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Israel Begins Releasing 500 Palestinian Prisoners

The first group began boarding buses in the pre-dawn darkness, Monday, at Israel's Etzion Prison, headed for destinations in the West Bank and Gaza Strip. All those Israel decided to free were required to sign statements pledging not to be involved in terrorism.

The Israeli government agreed to the release of the prisoners, earlier this month, as part of a series of goodwill gestures toward new Palestinian President Mahmoud Abbas.

An additional 400 prisoners are to be freed in the coming weeks. The list is to be drawn up by a joint Israeli-Palestinian committee.

Another group of 39 Palestinians, who had been deported to the Gaza Strip and to Europe, have been granted permission to return to the West Bank.

The prisoner release comes a day after the government gave final approval to a plan to dismantle all Jewish settlements in Gaza. Prime Minister Ariel Sharon says the decision to pursue the disengagement was difficult.

"In all my years of service, I have made hundreds, if not thousands of decisions -many in regard to life and death - but the decision about the disengagement plan is the most difficult of all," he said.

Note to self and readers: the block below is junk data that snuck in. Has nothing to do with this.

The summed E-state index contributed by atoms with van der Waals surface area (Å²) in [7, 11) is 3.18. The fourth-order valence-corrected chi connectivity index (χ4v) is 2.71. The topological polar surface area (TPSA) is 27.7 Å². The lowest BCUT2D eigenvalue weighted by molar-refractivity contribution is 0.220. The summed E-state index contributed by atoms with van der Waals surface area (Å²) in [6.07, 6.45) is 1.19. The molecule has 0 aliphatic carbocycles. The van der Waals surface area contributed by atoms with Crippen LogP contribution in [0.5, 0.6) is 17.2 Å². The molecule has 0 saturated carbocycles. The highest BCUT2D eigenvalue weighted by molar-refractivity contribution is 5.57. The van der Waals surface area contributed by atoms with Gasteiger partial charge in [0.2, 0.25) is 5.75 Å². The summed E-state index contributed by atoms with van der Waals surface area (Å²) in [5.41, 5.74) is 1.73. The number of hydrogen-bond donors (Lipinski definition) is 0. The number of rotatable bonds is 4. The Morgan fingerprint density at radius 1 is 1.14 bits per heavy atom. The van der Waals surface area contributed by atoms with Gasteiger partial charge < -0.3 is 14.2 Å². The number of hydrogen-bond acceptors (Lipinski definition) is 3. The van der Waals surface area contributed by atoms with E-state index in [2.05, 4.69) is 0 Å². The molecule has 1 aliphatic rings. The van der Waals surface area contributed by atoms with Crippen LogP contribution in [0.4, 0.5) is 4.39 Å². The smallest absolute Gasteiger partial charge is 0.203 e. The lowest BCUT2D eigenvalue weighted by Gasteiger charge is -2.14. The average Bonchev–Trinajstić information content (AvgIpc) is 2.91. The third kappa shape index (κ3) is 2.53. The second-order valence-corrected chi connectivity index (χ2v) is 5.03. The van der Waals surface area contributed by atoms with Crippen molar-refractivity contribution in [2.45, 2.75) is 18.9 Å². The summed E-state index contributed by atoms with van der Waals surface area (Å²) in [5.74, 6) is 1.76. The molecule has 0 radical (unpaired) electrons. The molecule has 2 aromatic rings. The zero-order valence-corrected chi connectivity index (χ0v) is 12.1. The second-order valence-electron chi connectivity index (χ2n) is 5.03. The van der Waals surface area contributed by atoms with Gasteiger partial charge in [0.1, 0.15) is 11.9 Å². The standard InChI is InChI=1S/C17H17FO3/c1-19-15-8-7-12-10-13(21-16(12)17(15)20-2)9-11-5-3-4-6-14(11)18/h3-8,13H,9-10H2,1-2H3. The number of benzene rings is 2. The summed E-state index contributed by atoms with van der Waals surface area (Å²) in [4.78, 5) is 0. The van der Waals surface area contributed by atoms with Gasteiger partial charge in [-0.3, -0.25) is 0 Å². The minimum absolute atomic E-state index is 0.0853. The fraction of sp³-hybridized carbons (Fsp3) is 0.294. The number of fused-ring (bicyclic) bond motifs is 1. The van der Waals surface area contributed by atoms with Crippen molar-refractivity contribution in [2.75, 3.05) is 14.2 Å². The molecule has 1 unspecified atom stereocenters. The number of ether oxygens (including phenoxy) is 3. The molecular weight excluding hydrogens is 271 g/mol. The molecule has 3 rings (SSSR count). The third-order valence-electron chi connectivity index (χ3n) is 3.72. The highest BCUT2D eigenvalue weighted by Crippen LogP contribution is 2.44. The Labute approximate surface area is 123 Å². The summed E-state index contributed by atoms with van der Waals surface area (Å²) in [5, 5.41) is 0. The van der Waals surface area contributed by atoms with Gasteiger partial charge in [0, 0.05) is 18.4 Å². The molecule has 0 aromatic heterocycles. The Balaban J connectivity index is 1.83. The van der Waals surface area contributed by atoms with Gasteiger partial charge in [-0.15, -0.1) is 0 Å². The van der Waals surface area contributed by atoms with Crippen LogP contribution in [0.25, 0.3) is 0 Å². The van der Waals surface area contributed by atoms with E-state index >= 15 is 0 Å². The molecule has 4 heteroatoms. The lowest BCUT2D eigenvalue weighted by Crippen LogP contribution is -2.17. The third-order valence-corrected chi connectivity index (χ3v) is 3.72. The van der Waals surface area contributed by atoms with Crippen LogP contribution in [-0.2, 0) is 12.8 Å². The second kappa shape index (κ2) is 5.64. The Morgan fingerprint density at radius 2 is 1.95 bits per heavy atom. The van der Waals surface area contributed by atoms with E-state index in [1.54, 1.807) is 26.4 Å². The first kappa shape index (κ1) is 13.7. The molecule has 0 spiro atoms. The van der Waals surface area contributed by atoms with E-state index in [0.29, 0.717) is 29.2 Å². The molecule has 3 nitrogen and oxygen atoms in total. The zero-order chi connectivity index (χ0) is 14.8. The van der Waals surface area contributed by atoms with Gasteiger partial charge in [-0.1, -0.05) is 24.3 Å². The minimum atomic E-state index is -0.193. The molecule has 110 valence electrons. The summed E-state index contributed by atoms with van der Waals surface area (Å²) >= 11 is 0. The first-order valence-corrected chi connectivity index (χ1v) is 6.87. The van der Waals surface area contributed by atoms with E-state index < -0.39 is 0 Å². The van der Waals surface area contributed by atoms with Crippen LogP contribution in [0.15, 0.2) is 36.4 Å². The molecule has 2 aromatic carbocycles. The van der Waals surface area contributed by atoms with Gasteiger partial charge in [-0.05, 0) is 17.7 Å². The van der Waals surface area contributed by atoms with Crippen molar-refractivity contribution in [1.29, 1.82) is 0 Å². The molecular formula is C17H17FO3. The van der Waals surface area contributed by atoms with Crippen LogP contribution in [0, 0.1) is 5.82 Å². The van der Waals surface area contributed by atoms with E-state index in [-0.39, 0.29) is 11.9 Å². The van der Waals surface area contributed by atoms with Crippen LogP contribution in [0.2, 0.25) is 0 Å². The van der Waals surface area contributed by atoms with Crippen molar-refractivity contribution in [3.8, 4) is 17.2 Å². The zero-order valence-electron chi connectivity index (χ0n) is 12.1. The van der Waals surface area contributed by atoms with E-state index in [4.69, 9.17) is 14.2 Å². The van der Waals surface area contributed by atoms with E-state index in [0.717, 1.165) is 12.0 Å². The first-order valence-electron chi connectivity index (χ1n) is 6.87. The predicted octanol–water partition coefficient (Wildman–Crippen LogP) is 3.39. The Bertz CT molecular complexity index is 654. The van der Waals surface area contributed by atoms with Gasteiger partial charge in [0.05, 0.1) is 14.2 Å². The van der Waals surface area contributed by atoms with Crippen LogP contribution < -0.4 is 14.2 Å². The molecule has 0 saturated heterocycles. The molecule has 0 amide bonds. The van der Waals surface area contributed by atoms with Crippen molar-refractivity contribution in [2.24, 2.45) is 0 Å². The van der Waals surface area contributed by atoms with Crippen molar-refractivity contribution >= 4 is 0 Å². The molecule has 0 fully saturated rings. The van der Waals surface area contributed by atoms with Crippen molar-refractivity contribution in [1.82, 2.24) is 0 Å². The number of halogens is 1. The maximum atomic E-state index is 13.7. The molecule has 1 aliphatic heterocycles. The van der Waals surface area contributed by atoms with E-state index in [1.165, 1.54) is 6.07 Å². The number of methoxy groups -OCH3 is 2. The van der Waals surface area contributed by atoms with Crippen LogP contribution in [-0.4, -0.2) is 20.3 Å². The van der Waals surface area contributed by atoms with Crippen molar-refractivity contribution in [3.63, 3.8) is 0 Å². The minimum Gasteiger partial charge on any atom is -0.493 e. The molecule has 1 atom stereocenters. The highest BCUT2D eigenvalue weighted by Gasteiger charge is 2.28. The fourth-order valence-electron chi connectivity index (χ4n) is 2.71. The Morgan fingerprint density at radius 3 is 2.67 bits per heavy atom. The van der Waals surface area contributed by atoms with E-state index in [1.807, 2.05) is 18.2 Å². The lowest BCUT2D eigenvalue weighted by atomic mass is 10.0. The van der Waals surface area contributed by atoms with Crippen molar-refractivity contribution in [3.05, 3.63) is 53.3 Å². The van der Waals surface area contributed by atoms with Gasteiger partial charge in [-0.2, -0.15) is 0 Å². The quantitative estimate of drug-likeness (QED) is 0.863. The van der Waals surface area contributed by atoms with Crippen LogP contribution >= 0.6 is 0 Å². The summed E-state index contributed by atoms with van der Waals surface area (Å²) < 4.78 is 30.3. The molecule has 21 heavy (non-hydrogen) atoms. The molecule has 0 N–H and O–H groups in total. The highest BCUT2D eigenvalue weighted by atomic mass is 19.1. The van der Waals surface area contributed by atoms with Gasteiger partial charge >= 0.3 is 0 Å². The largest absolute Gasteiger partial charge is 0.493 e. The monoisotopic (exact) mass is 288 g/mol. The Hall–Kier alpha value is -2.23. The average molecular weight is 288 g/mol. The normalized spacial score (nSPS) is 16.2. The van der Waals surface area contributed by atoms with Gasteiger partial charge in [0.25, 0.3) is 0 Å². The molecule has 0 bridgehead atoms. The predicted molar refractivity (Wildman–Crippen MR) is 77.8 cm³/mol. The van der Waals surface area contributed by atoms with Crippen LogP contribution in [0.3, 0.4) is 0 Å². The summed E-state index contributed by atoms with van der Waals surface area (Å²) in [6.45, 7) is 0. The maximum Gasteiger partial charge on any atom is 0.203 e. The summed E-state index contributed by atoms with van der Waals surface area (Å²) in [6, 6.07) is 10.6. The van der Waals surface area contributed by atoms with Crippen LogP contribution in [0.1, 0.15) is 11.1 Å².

The prime minister says he is convinced the decision that was taken was the right one in ensuring the future of Israel as a Jewish, democratic state.

Following the vote, the prime minister immediately signed evacuation orders for all Jewish settlements in Gaza and four small ones in the northern part of the West Bank. The orders give settlers five months to move and also authorizes stiff penalties for any who refuse to leave by the July 20 deadline.

Palestinian President Abbas said, following the vote, that the Palestinian Authority would ensure that the withdrawal take place without any violence from the Palestinians.

He says Palestinians would throw flowers on the departing Israelis - not stones.

The cabinet also approved a revised route for the separation barrier being built in the West Bank that is said to be less inclusive of land claimed by the Palestinians than a previous route. The new route incorporates six percent of West Bank land, compared to the 15 percent that would have been claimed under the original plan. Even so, Palestinians were angered by the move, which they say has usurped Palestinian land and bypassed any negotiations over borders.